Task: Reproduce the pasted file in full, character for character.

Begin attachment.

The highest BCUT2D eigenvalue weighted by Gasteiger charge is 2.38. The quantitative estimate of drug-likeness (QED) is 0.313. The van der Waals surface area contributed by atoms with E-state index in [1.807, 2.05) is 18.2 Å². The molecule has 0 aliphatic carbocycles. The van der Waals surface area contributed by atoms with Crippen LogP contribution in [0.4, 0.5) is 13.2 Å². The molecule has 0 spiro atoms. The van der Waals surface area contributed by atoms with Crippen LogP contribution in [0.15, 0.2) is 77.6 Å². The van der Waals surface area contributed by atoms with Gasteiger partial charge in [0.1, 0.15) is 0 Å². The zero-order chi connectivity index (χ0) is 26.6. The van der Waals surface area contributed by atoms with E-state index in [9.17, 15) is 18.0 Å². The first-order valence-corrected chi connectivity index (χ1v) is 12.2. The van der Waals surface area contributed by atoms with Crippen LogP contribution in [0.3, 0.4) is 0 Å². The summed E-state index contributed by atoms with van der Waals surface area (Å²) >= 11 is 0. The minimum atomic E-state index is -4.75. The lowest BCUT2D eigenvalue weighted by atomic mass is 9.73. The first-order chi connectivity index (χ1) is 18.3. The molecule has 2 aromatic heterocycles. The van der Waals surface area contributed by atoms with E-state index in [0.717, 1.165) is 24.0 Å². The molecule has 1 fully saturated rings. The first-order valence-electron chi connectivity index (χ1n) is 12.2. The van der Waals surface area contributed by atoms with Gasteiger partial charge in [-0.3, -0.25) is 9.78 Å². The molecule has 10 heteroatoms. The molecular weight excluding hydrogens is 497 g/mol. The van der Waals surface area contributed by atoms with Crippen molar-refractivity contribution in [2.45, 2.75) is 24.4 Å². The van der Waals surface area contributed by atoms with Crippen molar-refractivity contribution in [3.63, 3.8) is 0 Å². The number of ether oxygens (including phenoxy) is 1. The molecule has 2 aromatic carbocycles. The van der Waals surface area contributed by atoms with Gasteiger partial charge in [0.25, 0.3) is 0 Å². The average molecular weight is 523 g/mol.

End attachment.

The highest BCUT2D eigenvalue weighted by Gasteiger charge is 2.38. The quantitative estimate of drug-likeness (QED) is 0.313. The van der Waals surface area contributed by atoms with E-state index in [1.807, 2.05) is 18.2 Å². The molecule has 0 aliphatic carbocycles. The van der Waals surface area contributed by atoms with Crippen LogP contribution in [0.4, 0.5) is 13.2 Å². The molecule has 0 spiro atoms. The van der Waals surface area contributed by atoms with Crippen LogP contribution in [0.15, 0.2) is 77.6 Å². The van der Waals surface area contributed by atoms with Gasteiger partial charge in [0.1, 0.15) is 0 Å². The zero-order chi connectivity index (χ0) is 26.6. The van der Waals surface area contributed by atoms with E-state index in [9.17, 15) is 18.0 Å². The first-order valence-corrected chi connectivity index (χ1v) is 12.2. The van der Waals surface area contributed by atoms with Crippen LogP contribution in [0.3, 0.4) is 0 Å². The summed E-state index contributed by atoms with van der Waals surface area (Å²) >= 11 is 0. The minimum atomic E-state index is -4.75. The lowest BCUT2D eigenvalue weighted by atomic mass is 9.73. The first-order chi connectivity index (χ1) is 18.3. The molecule has 2 aromatic heterocycles. The van der Waals surface area contributed by atoms with E-state index in [0.717, 1.165) is 24.0 Å². The molecule has 1 fully saturated rings. The first-order valence-electron chi connectivity index (χ1n) is 12.2. The van der Waals surface area contributed by atoms with Gasteiger partial charge in [-0.3, -0.25) is 9.78 Å². The molecule has 10 heteroatoms. The molecular weight excluding hydrogens is 497 g/mol. The van der Waals surface area contributed by atoms with Crippen molar-refractivity contribution in [2.45, 2.75) is 24.4 Å². The van der Waals surface area contributed by atoms with Crippen molar-refractivity contribution in [3.63, 3.8) is 0 Å². The number of ether oxygens (including phenoxy) is 1. The molecule has 2 aromatic carbocycles. The van der Waals surface area contributed by atoms with Gasteiger partial charge in [0.25, 0.3) is 0 Å². The average molecular weight is 523 g/mol.